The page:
Tackling the UK skills shortage and productivity problem is key to unlocking economic growth. Universities and colleges play a central role in delivering high level skills essential for upskilling and reskilling the workforce for the future, but the system needs change.

Government policies – including apprenticeships, LifeLong Learning Entitlement and reforming technical education – have rightly given increased focus to the importance of skills, but this has often created unnecessary burden and bureaucracy which is stifling innovation. In this manifesto we outline a number of suggestions to the next government which will help universities and colleges across tertiary education to unlock the potential of the workforce and drive forward economic growth.

GuildHE is today launching a Skills Policy Manifesto with a series of 5 recommendations to the next government:

  1. Reduce regulatory overlap and bureaucracy in Level 4+ qualifications
  2. Finalise the Lifelong Learning Entitlement policy to ensure a range of qualification options are available
  3. Ensure that the Apprenticeship Levy is fit for purpose and encourages greater employer support for learners, plus additional financial investment in training
  4. Support the full diversity of higher education providers to develop new educational pathways
  5. Recognise the successful work universities are already delivering in their professional and technical qualifications offers

Anthony McClaran, GuildHE Chair, and Vice-Chancellor of St Mary’s University Twickenham said: 

“Tackling the UK skills shortage and productivity problem is key to unlocking economic growth and universities and colleges play a central role, but the system needs change if the shared objectives are to be met. The policy focus on skills by the current government is very welcome, however unnecessary burden and bureaucracy is stifling innovation and the policies could embody more fully the central role of higher education institutions. The current funding mechanisms are unnecessarily complicated and do not reflect delivery costs, and nor does the Apprenticeship Levy meet the needs of all industries. We await vital decisions by government about the implementation of the new Lifelong Learning Entitlement which will affect provider readiness and there is a real danger that the intended transformation of choice, flexibility and support for post-18 students might not be realised in practice. The GuildHE Skills Manifesto makes positive recommendations to address these challenges.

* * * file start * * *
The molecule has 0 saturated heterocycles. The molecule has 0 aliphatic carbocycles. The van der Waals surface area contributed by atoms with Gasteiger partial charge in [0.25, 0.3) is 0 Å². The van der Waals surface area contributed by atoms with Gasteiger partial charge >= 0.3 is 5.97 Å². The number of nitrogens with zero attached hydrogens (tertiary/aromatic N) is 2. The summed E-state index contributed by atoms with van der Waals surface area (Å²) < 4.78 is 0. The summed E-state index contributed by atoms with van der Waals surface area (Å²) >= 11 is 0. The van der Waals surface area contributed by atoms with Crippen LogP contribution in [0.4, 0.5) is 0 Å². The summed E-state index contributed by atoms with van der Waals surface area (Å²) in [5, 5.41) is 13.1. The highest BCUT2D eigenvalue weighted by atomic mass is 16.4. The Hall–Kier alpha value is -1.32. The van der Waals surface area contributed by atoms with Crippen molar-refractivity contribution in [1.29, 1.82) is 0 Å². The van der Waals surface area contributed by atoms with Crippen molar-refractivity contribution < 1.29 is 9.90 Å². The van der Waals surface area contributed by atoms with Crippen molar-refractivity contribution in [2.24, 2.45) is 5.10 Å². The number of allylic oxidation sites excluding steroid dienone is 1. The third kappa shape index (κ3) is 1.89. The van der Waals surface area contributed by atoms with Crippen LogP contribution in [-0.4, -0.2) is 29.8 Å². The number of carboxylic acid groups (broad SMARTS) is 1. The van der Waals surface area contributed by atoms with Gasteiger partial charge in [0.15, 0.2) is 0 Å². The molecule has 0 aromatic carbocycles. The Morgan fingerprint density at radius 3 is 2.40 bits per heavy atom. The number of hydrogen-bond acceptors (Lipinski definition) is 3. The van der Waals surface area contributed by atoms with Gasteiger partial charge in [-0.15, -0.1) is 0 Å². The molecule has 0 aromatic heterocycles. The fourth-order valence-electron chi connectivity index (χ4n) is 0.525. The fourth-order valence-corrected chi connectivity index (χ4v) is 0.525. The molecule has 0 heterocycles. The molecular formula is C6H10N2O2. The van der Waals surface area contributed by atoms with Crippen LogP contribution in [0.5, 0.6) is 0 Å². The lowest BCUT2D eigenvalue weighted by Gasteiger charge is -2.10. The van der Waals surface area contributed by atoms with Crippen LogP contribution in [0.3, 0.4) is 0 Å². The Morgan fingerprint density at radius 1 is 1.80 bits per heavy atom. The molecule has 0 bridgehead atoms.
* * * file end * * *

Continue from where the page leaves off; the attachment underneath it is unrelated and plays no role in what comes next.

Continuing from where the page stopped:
GuildHE member institutions teach and train over 150,000 students in the UK each year and deliver innovative, technical, and industry-leading teaching and learning experiences that service the needs of many sectors including teaching, healthcare, agriculture, business, law, theology and the creative industries. Universities and colleges work closely with industry to develop a wide range of qualification types across tertiary education with a variety of opportunities for training and industry engagement embedded into the curriculum.

Download the GuildHE 
Skills Policy Manifesto